THE VICTORIA CROSS AND CAMPAIGN MEDALS AWARDED TO SERGEANT JOHN WHITTLE, 12TH BN, AIF, HAVE BEEN DONATED TO THE AUSTRALIAN WAR MEMORIAL IN CANBERRA.
22 January 2015

The purchaser of the Victoria Cross and campaign medals awarded to Sergeant John Whittle, 12th Bn, Australian Imperial Force, has donated the VC group to the Australian War Memorial in Canberra and is on display in the War Memorial's 'Hall of Valour'.


THE VICTORIA CROSS AND CAMPAIGN MEDALS AWARDED TO SERGEANT JOHN WHITTLE, 12TH BN, AIF, HAVE BEEN SOLD BY A NOBLE NUMISMATICS AUCTION IN SYDNEY.
20 November 2014

The Victoria Cross and campaign medals awarded to Sergeant John Whittle, 12th Bn, Australian Imperial Force, have been sold at auction on Thursday, 20th November 2014, by Noble Numismatics of Sydney. The estimated sale price was AUS$550,000 ( £302,000 ).

The John Whittle VC group realised a sale hammer price of AUS$500,000 ( £274,241 ). The identity of the purchaser has not been revealed.



( select to enlarge )
Medal entitlement of Sergeant John Whittle,
12th Bn, Australian Imperial Force

  • Victoria Cross
  • Distinguished Conduct Medal ( DCM )
  • Queen's South Africa Medal ( 1899-1902 )
    • 4 clasps
    • "Cape Colony" - "Orange Free State"
    • "South Africa 1901" - "South Africa 1902"
  • 1914 - 15 Star
  • British War Medal ( 1914-20 )
  • Victory Medal ( 1914-19 )
  • King George V Silver Jubilee Medal ( 1935 )
  • King George VI Coronation Medal ( 1937 )


For the award of the Victoria Cross

[ London Gazette, 8 June 1917 ], Near Boursies, France, 9 & 15 April 1917, Sergeant John Woods Whittle, DCM, 12th Bn, Australian Imperial Force.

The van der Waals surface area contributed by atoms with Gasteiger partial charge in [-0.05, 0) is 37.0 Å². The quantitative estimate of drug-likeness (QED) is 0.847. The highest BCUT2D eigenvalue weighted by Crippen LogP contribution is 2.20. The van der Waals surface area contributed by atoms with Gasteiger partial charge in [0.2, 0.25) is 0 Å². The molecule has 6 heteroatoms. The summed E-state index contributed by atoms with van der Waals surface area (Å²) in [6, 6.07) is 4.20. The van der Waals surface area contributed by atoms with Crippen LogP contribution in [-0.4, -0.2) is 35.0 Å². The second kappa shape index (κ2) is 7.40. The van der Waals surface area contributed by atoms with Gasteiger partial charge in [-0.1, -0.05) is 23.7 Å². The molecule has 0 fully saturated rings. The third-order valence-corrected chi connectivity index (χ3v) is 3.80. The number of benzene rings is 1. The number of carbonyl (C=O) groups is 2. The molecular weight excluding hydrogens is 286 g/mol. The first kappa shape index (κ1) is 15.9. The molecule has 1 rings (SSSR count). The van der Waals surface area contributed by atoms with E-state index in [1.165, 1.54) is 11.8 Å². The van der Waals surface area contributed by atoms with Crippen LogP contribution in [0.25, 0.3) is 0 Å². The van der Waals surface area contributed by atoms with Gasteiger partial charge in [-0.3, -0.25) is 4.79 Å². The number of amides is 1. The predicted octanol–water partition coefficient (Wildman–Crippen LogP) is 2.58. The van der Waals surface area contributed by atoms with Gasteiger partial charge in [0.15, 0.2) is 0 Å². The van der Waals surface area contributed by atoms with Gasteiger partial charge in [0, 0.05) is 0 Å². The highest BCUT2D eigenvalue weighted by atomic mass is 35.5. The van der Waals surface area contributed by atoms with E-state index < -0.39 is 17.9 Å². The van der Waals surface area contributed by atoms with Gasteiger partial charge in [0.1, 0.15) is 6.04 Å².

For conspicuous bravery and devotion to duty on two occasions ( near Boursies, France ).

When in command of a platoon the enemy, under cover of an intense artillery barrage, attacked the small trench he was holding. Owing to weight of numbers the enemy succeeded in entering the trench, and it was owing to Sjt. Whittle personally collecting all available men and charging the enemy that the position was regained.

On a second occasion when the enemy broke through the left of our line Sjt. Whittle’s own splendid example was the means of keeping the men well in hand. His platoon were suffering heavy casualties and the enemy endeavoured to bring up a machine gun to enfilade the position.

Grasping the situation he rushed alone across the fire-swept ground and attacked the hostile gun crew with bombs before the gun could be got into action. He succeeded in killing the whole crew and in bringing back the machine gun to our position.

John Whittle was invested with his Victoria Cross by King George V at Buckingham Palace on the 21st July 1917.


For the award of the Distinguished Conduct Medal ( DCM )

[ London Gazette, 26 April 1917 ], ( no citation ), Le Barque, France, 27 February 1917, Sergeant John Woods Whittle, 12th Bn, Australian Imperial Force.

Note: Early in 1917 Sergeant Whittle was involved in the fighting during the German withdrawl to the Hindenberg Line. At dawn on the 27th February 1917 Whittle's battalion attacked the outpost villages of Le Barque and Ligny-Thilloy. On the left flank with Captain J. Newland's 'A' Company, Sergeant Whittle bombed an enemy machine-gun post forcing the Germans to flee.


John Whittle enlisted into the 4th Tasmanian ( 2nd Imperial Bushmen ) Contingent and embarked for South Africa on 27th March 1901 to take part in the 2nd Boer War. He returned to Australia on the 25th June 1902 and shortly after enlisted into the Royal Navy, serving as a stoker for five years on various ships on the Australian Station.

After naval service Whittle served in the Army Service Corps, the 31st Battery and the Tasmanian Rifle Regiment before enlisting into the AIF, joining the 12th Battalion on the 6th August 1915.

Sergeant Whittle died on the 2nd March 1946, age 63, at his home in Glebe, and was buried at the Rookwood Cemetery, Sydney.

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Iain Stewart, 22 January 2015